From toilet paper to North Sea oil, corporate Canada holds a yard sale

February 7, 2022

By: The Working Forest Staff

THE GLOBE AND MAIL — Resolute Forest Products Inc. RFP-T hung a “For Sale” sign on its tissue division last week, making it the latest in a series of Canadian companies planning to exit businesses by tapping a robust pandemic-era mergers and acquisitions market.

CAPTION: Resolute chief executive Remi Lalonde, seen here in a file photo, said last week in a conference call that the North American tissue market needs to consolidate around its largest players.

Montreal-based Resolute announced it is conducting a “strategic review” of the unit – which sold US$161-million worth of paper towels and toilet paper last year – after potential buyers reached out in recent weeks. The offers came after the company partially shut down a Tennessee mill in December, laying off 350 employees.

CEOs are getting a warm reception from shareholders when they streamline their businesses. Last year, retailer George Weston Ltd. WN-T saw its share price soar after it sold its baking division for $1.6-billion. Dorel Industries Inc. DII-B-T stock spiked after the company sold its bicycle unit to a Dutch rival for US$735-million and paid out a special dividend.

Resolute has four major business lines. Its tissue unit is by far the smallest, contributing roughly 4 percent of last year’s $3.7-billion in sales. The unit is anchored by the facility in Tennessee, and by others in Florida and Maryland. Resolute sells a significant portion of its products to restaurants, hotels, and office buildings – customers that have cut orders during the pandemic.

Resolute chief executive Remi Lalonde, who took the top job 11 months ago, said last week in a conference call that the North American tissue market needs to consolidate around its largest players. “The question is exactly what role we can play in the future with the tissue business,” he said.

In North America, the paper towel and toilet paper sector are dominated by three producers: Georgia-Pacific LLC, Proctor & Gamble Co. PG-N, and Kimberly-Clark Corp. KMB-N

Last year, Resolute’s tissue business lost US$24-million, while the company’s overall profit was US$584-million. In a report, Scotiabank analyst Benoit Laprade said “while we do not expect a very high price tag for assets,” exiting the sector would eliminate costs associated with the Tennessee facility and free up capital for more profitable pulp, paper, and wood product divisions.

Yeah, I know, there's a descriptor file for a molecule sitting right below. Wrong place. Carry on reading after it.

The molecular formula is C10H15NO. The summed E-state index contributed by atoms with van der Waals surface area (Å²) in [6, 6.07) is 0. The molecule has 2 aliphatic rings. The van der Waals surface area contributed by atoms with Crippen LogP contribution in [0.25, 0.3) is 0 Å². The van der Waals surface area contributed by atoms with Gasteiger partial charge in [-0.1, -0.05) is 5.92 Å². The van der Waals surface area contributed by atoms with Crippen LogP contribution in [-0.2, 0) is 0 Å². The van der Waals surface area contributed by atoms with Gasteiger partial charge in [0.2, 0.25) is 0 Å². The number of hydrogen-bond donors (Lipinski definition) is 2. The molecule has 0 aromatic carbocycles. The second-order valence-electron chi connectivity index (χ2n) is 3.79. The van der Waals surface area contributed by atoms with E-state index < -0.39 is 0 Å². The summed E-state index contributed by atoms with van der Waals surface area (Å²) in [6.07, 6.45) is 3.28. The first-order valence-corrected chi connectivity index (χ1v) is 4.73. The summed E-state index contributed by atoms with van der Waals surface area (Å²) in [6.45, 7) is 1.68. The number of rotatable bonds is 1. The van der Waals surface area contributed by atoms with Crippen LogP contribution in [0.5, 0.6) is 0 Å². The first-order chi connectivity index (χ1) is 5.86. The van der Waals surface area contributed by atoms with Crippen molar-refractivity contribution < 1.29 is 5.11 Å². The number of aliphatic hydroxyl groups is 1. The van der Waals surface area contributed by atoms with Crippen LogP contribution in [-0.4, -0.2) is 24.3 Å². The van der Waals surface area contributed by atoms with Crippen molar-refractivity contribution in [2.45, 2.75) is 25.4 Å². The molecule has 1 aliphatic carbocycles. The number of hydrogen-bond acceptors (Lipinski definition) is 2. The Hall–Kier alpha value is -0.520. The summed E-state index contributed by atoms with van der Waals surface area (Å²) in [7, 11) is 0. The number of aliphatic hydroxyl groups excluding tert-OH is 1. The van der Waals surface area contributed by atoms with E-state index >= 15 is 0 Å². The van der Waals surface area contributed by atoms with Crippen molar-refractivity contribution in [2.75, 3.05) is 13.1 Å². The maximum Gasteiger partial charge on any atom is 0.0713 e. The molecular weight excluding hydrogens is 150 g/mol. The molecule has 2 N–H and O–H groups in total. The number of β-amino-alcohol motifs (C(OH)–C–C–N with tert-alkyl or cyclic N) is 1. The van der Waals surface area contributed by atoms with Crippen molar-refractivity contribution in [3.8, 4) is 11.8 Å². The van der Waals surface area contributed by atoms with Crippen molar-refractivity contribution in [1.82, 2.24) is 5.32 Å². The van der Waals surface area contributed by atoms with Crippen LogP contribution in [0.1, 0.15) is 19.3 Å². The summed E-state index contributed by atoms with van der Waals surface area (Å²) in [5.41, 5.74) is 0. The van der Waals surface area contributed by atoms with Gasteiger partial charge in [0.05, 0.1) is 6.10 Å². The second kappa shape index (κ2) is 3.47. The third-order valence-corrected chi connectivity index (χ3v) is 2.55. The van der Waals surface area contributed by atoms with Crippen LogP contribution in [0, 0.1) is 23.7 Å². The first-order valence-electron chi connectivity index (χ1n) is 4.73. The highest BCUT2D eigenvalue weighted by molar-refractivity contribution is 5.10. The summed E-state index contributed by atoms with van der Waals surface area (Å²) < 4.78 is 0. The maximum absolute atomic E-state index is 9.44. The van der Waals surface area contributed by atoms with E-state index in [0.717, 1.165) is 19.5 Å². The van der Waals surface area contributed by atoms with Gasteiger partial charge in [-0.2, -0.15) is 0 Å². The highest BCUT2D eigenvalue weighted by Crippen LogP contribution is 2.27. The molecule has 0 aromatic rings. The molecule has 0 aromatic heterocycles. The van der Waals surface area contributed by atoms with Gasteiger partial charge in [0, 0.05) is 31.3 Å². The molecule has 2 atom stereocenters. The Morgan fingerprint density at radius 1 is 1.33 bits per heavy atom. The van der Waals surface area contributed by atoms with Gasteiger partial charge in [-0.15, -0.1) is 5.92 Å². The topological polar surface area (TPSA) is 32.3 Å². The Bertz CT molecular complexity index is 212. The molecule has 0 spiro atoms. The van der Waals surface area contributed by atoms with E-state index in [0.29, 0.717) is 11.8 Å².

Companies selling businesses are taking advantage of buying interest from both strategic players – rival toilet paper makers, in Resolute’s case – and private equity fund managers, which are sitting on unprecedented amounts of capital.

Worldwide M&A activity totaled US$5.9-trillion in 2021, an all-time record, according to data firm Refinitiv. The pace of deal-making quickened in January, with companies announcing transactions valued at US$364-billion, up 28 percent from the same month last year.

In a recent report, law firm Osler, Hoskin & Harcourt LLP said the record level of takeover activity seen last year will continue in 2022, driven by corporate buyers that want to increase growth, and by demand from financial players, along with low-interest rates and supportive debt and equity markets.

“These fundamental drivers of M&A activity remain strong,” Osler said. “We are continuing to observe a robust cycle of deal-making activity for the final stretch of 2021 and the first half of 2022 across a range of sectors, including technology, real estate, metals and mining, and consumer products.”

Canada’s largest oil and gas companies are also taking advantage of the red-hot M&A market. Last week, Suncor Energy Inc. SU-T announced plans to sell its Norwegian offshore oil assets, and its minority interest in the North Sea Rosebank oil field. In January, Imperial Oil Ltd. IMO-A hired RBC Capital Markets to find a buyer for subsidiary XTO Energy Canada, which operates properties in Alberta’s Montney and Duvernay regions.

Calgary-based Suncor and Imperial made their moves at a time when oil and gas prices are rising and share prices are soaring at most energy companies.

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